Leave it to the rocket scientists to alert us to a really big climate challenge. That’s exactly what NASA has done.
Using a satellite to measure atmospheric concentrations, NASA revealed an alarming increase in methane, a very powerful greenhouse gas that is now causing nearly one fourth of all global warming. As NASA explains, since just 2006, methane concentrations in the atmosphere have risen sharply and are currently causing an overbalance of more than 25 million tons per year. Of this overbalance, 17 million tons comes from the fossil fuel sector – or nearly 70 per cent of all new methane emissions. They warn that the problem is only getting worse.
Since 2005, there has been a massive increase in hydraulically fractured oil and gas production as well as natural gas wasted in unproductive flares and vents. These increases provide a smoking gun to the spiking concentrations. Reliable methane emissions estimates in the oil industry are lacking since measurements of partial combustion and vents are close to absent, and measurements of gas leakage from transport and distribution are scarce.
Simply put, the high levels of methane emissions from the oil and gas industry are responsible for one of the most urgent climate problems we face today. Natural gas, long touted as a cleaner and more climate-friendly alternative to burning coal, is expected to continue to increase as market forces drive the replacement of coal. However, methane leaks of just three per cent from the natural gas supply chain double the carbon impact of gas, rendering it on par with coal from an environmental perspective. How does this bode for the future?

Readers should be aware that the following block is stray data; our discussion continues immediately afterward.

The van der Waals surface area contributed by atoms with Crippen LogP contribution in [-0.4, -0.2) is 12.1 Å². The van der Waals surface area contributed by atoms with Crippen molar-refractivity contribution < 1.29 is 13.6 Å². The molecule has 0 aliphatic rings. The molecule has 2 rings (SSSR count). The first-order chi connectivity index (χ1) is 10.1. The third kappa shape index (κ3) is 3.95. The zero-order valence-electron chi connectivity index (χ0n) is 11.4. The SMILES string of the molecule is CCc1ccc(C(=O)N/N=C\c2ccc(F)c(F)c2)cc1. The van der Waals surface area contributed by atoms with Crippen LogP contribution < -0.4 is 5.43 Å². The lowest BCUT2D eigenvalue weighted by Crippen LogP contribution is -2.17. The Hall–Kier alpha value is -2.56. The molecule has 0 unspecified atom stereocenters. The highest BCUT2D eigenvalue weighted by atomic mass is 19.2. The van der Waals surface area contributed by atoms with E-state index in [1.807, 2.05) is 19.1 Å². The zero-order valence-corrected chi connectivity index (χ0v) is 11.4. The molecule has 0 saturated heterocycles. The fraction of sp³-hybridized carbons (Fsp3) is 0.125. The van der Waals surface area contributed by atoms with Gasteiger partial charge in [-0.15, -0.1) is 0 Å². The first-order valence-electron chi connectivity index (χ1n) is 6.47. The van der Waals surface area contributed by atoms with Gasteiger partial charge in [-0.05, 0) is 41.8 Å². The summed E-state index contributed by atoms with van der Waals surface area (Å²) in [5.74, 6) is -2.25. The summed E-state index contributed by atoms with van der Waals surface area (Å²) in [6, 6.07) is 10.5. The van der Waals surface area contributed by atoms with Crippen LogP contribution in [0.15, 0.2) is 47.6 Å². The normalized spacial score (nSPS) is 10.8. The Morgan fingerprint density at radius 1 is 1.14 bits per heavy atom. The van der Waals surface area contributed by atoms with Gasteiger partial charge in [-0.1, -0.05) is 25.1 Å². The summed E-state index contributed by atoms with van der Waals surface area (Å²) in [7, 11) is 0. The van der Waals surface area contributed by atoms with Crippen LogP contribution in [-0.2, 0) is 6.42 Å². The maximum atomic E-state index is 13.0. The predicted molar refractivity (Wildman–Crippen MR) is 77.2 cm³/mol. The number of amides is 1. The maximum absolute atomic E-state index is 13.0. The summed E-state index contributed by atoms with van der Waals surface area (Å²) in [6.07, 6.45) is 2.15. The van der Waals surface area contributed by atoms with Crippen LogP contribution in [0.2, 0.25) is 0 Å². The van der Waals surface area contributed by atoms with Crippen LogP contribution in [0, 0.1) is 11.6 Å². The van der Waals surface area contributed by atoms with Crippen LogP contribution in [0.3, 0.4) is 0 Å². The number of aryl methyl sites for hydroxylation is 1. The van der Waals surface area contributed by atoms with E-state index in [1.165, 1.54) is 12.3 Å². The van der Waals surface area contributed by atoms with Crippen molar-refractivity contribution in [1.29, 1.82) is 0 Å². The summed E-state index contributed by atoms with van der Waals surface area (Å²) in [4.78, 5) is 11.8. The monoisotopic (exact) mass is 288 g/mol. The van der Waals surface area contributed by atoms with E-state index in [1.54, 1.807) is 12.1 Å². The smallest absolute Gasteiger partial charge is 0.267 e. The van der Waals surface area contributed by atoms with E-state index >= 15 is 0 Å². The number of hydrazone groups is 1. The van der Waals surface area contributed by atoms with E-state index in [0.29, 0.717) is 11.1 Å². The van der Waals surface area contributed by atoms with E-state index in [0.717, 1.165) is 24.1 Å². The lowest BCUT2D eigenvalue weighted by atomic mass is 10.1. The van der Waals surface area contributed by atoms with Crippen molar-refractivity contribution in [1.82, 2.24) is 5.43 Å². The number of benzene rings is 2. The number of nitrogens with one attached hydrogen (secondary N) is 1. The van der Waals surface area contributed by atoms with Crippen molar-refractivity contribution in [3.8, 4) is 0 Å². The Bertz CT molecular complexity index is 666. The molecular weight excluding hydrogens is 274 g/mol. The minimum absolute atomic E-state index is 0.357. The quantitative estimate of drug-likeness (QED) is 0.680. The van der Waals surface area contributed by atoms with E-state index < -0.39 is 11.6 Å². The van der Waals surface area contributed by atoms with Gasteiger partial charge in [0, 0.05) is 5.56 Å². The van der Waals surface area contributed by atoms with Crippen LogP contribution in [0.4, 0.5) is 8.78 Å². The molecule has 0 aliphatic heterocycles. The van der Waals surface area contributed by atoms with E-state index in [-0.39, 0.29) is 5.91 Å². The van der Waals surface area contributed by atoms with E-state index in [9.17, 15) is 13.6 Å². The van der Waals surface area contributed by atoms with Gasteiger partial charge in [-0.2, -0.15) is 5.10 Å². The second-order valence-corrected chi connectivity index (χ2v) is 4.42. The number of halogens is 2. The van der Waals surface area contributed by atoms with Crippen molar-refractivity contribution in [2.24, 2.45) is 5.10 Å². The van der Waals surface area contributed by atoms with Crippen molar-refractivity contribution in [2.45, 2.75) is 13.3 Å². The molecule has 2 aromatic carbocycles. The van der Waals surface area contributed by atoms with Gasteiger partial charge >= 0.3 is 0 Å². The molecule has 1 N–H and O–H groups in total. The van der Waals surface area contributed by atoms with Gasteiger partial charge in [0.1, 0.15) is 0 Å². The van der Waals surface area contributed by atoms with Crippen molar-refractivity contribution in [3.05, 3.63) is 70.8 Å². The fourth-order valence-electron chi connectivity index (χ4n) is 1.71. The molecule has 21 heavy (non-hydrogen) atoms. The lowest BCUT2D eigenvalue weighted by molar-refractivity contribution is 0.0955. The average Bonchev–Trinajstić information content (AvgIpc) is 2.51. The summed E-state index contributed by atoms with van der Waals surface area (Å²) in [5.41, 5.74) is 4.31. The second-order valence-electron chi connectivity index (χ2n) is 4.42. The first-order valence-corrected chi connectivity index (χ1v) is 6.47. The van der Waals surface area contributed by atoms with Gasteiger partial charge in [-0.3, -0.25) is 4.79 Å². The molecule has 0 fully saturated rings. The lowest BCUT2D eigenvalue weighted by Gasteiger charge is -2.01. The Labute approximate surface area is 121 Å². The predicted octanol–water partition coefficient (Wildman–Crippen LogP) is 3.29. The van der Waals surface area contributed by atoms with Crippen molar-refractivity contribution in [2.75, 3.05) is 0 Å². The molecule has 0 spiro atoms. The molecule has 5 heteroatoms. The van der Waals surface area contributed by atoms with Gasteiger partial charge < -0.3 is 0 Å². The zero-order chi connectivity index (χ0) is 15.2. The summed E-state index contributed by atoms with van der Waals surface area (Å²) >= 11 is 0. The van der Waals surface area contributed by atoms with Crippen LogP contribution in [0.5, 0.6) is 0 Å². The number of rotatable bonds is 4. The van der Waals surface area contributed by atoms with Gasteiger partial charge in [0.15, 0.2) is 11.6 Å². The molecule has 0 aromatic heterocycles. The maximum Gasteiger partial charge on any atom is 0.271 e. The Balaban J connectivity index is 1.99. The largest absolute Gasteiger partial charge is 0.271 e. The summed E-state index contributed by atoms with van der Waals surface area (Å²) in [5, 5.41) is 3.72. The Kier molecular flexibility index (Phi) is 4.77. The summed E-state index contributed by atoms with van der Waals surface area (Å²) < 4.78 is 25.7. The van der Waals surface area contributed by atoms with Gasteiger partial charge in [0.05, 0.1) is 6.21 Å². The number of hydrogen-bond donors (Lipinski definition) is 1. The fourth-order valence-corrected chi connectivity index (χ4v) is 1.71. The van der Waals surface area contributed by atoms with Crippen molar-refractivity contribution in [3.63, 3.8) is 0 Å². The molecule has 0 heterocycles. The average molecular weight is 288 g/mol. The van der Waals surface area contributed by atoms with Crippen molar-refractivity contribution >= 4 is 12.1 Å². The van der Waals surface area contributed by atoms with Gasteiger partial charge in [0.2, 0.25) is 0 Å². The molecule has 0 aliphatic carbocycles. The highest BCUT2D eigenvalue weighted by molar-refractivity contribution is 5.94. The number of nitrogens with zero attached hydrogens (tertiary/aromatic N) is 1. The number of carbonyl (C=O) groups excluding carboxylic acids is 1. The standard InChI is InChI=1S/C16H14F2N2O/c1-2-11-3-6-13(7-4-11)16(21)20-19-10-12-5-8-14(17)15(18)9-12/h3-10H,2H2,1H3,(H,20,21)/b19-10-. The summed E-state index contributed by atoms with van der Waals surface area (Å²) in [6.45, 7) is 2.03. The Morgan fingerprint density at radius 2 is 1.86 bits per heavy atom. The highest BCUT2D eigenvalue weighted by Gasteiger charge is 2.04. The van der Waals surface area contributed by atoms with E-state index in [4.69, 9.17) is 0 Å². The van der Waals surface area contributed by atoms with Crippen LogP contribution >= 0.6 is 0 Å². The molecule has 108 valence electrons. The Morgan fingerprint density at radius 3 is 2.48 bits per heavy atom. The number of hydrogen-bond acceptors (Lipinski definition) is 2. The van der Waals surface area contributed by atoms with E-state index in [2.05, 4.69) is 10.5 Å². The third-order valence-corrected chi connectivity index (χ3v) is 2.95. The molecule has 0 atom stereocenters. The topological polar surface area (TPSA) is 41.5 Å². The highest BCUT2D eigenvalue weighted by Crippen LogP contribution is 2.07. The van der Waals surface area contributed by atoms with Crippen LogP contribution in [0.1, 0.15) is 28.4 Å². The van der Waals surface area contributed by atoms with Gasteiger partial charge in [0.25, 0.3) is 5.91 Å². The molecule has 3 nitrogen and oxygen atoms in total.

The International Energy Agency’s (IEA) November 2017 World Energy Outlook provides two scenarios for future energy use to 2040. The “new policy scenario” achieves what we have today in GHG emissions. This scenario is a non-starter.
By contrast, the IEA’s “Sustainable Development Scenario” projects a significant CO2 downturn with major electric vehicle penetration, massive gains in efficiency, and enormous growth in renewables. This “Sustainable Development” scenario also makes the big assumption that, in the very near future, there will be negligible (near zero) methane leaks and vents from the oil and gas industry. However, too many scientifically based studies indicate that natural gas supply chain emits massive amounts of methane.
Rocky Mountain Institute’s Global Race for Zero Methane Emissions Challenge is trying to fix this problem. The programme is aiming to significantly reduce methane emissions from the oil and gas industry. There are encouraging signs of commitment by certain companies that recently signed a set of Methane Principles. However, this commitment must be followed up with real action in the form of thousands of methane abatement projects.
To make these projects happen faster, petroleum ministries and oil companies need to reexamine their 100-year-old business models and open up their protected markets to entrepreneurial forces. The industry needs to mobilise a “gold rush” of activity that is supported by national budgets, multilateral financing, and commercial banks.
It is clear that in a carbon-constrained world, methane emissions are an intrinsic threat to the oil and gas industry. It is, therefore, imperative that this industry commits the resources to address this enormous risk to their business and, more importantly, our common future.